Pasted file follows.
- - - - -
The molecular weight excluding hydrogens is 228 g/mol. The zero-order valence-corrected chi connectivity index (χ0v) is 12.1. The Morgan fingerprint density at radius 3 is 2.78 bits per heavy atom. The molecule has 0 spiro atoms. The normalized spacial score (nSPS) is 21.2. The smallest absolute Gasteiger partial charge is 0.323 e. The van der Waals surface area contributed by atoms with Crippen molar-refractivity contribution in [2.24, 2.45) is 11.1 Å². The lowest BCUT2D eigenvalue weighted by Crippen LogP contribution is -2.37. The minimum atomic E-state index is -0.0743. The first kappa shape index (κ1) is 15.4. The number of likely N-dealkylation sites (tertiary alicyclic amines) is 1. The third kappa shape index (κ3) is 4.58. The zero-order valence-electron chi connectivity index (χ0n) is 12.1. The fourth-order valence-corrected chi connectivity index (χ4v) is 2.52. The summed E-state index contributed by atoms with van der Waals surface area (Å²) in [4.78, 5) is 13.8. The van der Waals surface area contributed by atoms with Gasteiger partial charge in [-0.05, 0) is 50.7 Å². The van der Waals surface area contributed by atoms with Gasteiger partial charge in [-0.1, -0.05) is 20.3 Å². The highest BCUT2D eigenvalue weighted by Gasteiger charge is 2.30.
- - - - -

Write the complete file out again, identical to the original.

The molecular weight excluding hydrogens is 228 g/mol. The zero-order valence-corrected chi connectivity index (χ0v) is 12.1. The Morgan fingerprint density at radius 3 is 2.78 bits per heavy atom. The molecule has 0 spiro atoms. The normalized spacial score (nSPS) is 21.2. The smallest absolute Gasteiger partial charge is 0.323 e. The van der Waals surface area contributed by atoms with Crippen molar-refractivity contribution in [2.24, 2.45) is 11.1 Å². The lowest BCUT2D eigenvalue weighted by Crippen LogP contribution is -2.37. The minimum atomic E-state index is -0.0743. The first kappa shape index (κ1) is 15.4. The number of likely N-dealkylation sites (tertiary alicyclic amines) is 1. The third kappa shape index (κ3) is 4.58. The zero-order valence-electron chi connectivity index (χ0n) is 12.1. The fourth-order valence-corrected chi connectivity index (χ4v) is 2.52. The summed E-state index contributed by atoms with van der Waals surface area (Å²) in [4.78, 5) is 13.8. The van der Waals surface area contributed by atoms with Gasteiger partial charge in [-0.05, 0) is 50.7 Å². The van der Waals surface area contributed by atoms with Gasteiger partial charge in [-0.1, -0.05) is 20.3 Å². The highest BCUT2D eigenvalue weighted by Gasteiger charge is 2.30.